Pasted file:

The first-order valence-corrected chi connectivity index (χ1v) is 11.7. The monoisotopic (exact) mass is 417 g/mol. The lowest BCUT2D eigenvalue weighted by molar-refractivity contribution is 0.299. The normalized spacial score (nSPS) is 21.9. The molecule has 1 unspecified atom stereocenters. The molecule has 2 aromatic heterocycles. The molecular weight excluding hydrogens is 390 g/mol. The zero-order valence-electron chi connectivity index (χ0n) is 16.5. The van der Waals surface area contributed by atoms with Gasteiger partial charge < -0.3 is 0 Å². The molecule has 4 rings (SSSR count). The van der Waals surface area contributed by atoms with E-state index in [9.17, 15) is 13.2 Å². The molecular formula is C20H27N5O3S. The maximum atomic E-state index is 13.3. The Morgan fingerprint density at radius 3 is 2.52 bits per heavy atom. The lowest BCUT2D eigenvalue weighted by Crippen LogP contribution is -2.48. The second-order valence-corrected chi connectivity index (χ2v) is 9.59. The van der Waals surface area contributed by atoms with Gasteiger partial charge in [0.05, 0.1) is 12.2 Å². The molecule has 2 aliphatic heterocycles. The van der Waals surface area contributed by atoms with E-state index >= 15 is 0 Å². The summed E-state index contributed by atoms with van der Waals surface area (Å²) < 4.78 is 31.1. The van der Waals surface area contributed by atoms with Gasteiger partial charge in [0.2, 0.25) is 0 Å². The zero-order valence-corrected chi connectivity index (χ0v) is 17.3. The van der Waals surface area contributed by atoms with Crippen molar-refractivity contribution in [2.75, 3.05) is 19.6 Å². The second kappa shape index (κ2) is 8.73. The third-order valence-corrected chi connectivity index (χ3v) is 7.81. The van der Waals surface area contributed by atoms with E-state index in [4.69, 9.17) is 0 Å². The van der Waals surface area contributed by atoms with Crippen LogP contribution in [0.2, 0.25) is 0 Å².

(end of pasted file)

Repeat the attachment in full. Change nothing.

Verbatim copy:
The first-order valence-corrected chi connectivity index (χ1v) is 11.7. The monoisotopic (exact) mass is 417 g/mol. The lowest BCUT2D eigenvalue weighted by molar-refractivity contribution is 0.299. The normalized spacial score (nSPS) is 21.9. The molecule has 1 unspecified atom stereocenters. The molecule has 2 aromatic heterocycles. The molecular weight excluding hydrogens is 390 g/mol. The zero-order valence-electron chi connectivity index (χ0n) is 16.5. The van der Waals surface area contributed by atoms with Gasteiger partial charge < -0.3 is 0 Å². The molecule has 4 rings (SSSR count). The van der Waals surface area contributed by atoms with E-state index in [9.17, 15) is 13.2 Å². The molecular formula is C20H27N5O3S. The maximum atomic E-state index is 13.3. The Morgan fingerprint density at radius 3 is 2.52 bits per heavy atom. The lowest BCUT2D eigenvalue weighted by Crippen LogP contribution is -2.48. The second-order valence-corrected chi connectivity index (χ2v) is 9.59. The van der Waals surface area contributed by atoms with Gasteiger partial charge in [0.05, 0.1) is 12.2 Å². The molecule has 2 aliphatic heterocycles. The van der Waals surface area contributed by atoms with E-state index >= 15 is 0 Å². The summed E-state index contributed by atoms with van der Waals surface area (Å²) < 4.78 is 31.1. The van der Waals surface area contributed by atoms with Gasteiger partial charge in [0.2, 0.25) is 0 Å². The zero-order valence-corrected chi connectivity index (χ0v) is 17.3. The van der Waals surface area contributed by atoms with Crippen molar-refractivity contribution in [2.75, 3.05) is 19.6 Å². The second kappa shape index (κ2) is 8.73. The third-order valence-corrected chi connectivity index (χ3v) is 7.81. The van der Waals surface area contributed by atoms with E-state index in [4.69, 9.17) is 0 Å². The van der Waals surface area contributed by atoms with Crippen LogP contribution in [0.2, 0.25) is 0 Å².